In the ultrasonic imaging system of FIG. 2, an ultrasound probe 212 includes a transducer array 214 for transmitting ultrasonic waves along a plurality of scan line patterns and receiving echo information. The transducer array 214 may be a matrix array that includes a plurality of transducer elements configured to be individually activated. In other embodiments, the transducer array 214 may be a one-dimensional linear array. The transducer array 214 is coupled to a microbeamformer 216 in the probe 212 which may control the transmission and reception of signals by the transducer elements in the array. In the example shown, the microbeamformer 216 is coupled by the probe cable to a transmit/receive (T/R) switch 218, which switches between transmission and reception and protects the main beamformer 222 from high energy transmit signals. In some embodiments, the T/R switch 218 and other elements in the system can be included in the transducer probe rather than in a separate ultrasound system base. The transmission of ultrasonic beams from the transducer array 214 under control of the microbeamformer 216 is directed by the transmit controller 220 coupled to the T/R switch 218 and the beamformer 222, which receives input, e.g., an indication of a feature to be imaged, from the user's operation of the user interface or control panel 224. One of the functions controlled by the transmit controller 220 is the direction in which beams are steered. Beams may be steered straight ahead from (orthogonal to) the transducer array, or at different angles for a wider field of view. The partially beamformed signals produced by the microbeamformer 216 are coupled to a main beamformer 222 where partially beamformed signals from individual patches of transducer elements are combined into a fully beamformed signal.

The beamformed signals are coupled to a signal processor 226. Like signal processor 118, signal processor 226 may process the received echo signals in various ways, such as bandpass filtering, decimation, I and Q component separation, and harmonic signal separation. Data generated by the different processing techniques employed by the signal processor 226 may be used by a data processor to identify different objects, features, target characteristics, and/or parameters thereof. The signal processor 226 may also perform additional signal enhancement such as speckle reduction, signal compounding, and noise elimination. The processed signals may be coupled to a B mode processor 228, which can employ amplitude detection for the imaging of structures in the body, including the heart, the pleural interface of the lungs, and/or one or more blood vessels, for example. The signals produced by the B mode processor are coupled to a scan converter 230 and a multiplanar reformatter 232. The scan converter 230 arranges the echo signals in the spatial relationship from which they were received in a desired image format. For instance, the scan converter 230 may arrange the echo signals into a two dimensional (2D) sector-shaped format. The multiplanar reformatter 232 can convert echoes which are received from points in a common plane in a volumetric region of the body into an ultrasonic image of that plane, as described in U.S. Pat. No. 6,443,896 (Detmer). The images are coupled from the scan converter 230 and multiplanar reformatter 432 to an image processor 236 for further enhancement, buffering and temporary storage for display on an image display 238.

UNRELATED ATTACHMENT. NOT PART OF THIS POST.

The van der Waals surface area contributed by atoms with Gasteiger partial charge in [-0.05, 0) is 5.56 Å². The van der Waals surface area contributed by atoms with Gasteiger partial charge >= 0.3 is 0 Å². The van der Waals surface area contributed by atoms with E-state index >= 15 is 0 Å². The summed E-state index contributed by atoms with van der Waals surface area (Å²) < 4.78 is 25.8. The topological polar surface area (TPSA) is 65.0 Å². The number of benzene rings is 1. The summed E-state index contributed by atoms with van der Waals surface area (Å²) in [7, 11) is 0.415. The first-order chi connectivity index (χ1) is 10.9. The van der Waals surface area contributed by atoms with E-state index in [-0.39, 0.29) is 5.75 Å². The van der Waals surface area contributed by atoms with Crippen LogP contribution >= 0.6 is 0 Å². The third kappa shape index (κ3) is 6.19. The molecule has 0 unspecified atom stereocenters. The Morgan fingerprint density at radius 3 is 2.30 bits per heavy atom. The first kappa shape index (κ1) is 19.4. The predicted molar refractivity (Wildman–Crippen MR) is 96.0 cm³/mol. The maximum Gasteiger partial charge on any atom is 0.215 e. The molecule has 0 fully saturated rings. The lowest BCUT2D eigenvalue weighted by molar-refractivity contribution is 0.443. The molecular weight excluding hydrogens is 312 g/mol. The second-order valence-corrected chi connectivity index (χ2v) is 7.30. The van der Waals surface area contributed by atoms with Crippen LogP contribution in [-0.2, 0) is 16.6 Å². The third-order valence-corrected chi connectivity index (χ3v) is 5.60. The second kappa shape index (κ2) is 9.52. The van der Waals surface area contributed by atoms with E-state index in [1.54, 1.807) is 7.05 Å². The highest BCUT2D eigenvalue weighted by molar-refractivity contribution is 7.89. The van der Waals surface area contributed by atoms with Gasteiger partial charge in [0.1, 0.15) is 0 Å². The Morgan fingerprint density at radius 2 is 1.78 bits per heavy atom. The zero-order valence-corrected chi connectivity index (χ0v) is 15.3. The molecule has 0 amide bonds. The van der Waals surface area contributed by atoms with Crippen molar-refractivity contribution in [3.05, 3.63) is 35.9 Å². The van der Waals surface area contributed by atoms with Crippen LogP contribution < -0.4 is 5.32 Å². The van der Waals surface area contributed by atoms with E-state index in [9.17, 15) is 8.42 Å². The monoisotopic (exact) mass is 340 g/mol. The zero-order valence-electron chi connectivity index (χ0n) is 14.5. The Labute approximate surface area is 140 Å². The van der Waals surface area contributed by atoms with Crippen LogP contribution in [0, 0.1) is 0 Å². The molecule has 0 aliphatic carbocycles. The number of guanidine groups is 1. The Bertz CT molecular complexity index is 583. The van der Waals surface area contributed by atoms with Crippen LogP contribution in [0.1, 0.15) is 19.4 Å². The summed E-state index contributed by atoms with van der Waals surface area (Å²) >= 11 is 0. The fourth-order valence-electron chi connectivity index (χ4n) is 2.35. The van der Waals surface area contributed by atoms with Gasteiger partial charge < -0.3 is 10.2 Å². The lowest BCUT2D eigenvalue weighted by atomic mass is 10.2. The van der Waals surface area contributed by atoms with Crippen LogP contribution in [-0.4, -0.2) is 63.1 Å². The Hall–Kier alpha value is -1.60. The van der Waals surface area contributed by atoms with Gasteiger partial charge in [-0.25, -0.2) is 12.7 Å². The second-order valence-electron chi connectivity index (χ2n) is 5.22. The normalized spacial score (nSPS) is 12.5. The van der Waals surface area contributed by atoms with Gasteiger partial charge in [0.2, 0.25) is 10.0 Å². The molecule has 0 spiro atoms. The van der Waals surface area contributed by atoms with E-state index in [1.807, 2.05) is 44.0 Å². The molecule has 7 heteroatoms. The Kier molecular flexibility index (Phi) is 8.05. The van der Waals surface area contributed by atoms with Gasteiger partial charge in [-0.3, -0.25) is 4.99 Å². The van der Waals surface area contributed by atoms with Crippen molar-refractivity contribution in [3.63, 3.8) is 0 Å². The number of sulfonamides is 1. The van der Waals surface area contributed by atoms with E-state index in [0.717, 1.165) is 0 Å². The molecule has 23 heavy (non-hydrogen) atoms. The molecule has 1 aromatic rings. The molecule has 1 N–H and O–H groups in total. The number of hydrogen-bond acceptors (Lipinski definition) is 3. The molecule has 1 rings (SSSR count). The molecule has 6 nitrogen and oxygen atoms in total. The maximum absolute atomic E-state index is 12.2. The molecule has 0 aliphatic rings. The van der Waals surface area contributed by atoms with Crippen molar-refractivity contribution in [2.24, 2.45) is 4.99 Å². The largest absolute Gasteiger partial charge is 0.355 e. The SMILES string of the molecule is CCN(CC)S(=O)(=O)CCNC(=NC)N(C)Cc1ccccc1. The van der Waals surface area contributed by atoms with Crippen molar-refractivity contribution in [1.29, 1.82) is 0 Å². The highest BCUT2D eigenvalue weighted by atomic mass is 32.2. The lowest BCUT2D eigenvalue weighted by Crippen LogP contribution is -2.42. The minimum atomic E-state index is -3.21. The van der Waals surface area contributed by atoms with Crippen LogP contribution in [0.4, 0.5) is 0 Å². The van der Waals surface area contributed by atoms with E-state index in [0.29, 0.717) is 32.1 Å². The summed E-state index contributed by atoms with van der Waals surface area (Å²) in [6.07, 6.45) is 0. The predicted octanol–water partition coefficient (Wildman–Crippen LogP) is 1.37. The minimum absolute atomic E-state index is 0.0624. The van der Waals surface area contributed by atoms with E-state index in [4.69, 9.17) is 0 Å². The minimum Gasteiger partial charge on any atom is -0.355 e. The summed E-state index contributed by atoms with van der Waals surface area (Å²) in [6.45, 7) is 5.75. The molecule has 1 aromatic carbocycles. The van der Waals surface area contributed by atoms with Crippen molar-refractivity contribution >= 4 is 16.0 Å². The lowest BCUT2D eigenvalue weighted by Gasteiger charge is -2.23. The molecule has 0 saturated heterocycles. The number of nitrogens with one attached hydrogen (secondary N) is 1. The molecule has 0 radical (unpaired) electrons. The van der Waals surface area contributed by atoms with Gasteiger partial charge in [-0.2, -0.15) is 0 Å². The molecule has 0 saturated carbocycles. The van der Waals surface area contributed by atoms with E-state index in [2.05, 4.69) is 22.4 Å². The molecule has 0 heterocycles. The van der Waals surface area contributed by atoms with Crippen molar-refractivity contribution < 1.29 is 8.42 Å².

The graphics processor 236 can generate graphic overlays for display with the ultrasound images. These graphic overlays can contain, e.g., standard identifying information such as patient name, date and time of the image, imaging parameters, and the like. Graphic overlays may also include one or more signals indicating the target scan line pattern has been obtained and/or the system 200 is in the process of identifying the target scan line pattern. The graphics processor may receive input from the user interface 224, such as a typed patient name. The user interface 224 may also receive input prompting adjustments in the settings and/or parameters used by the system 200. The user interface can also be coupled to the multiplanar reformatter 232 for selection and control of a display of multiple multiplanar reformatted (MPR) images.

FIG. 3 is a block diagram of an ultrasound imaging method in accordance with the principles of the present disclosure. The example method 300 of FIG. 3 shows the steps that may be utilized, in any sequence, by the systems and/or apparatuses described herein for optimizing or improving the scan line pattern used to image a particular bodily object or feature thereof. The method 300 may be performed by an ultrasound imaging system, such as system 100, or other systems including, for example, a mobile system such as LUMIFY by Koninklijke Philips N.V. (“Philips”). Additional example systems may include SPARQ and/or EPIQ, also produced by Philips.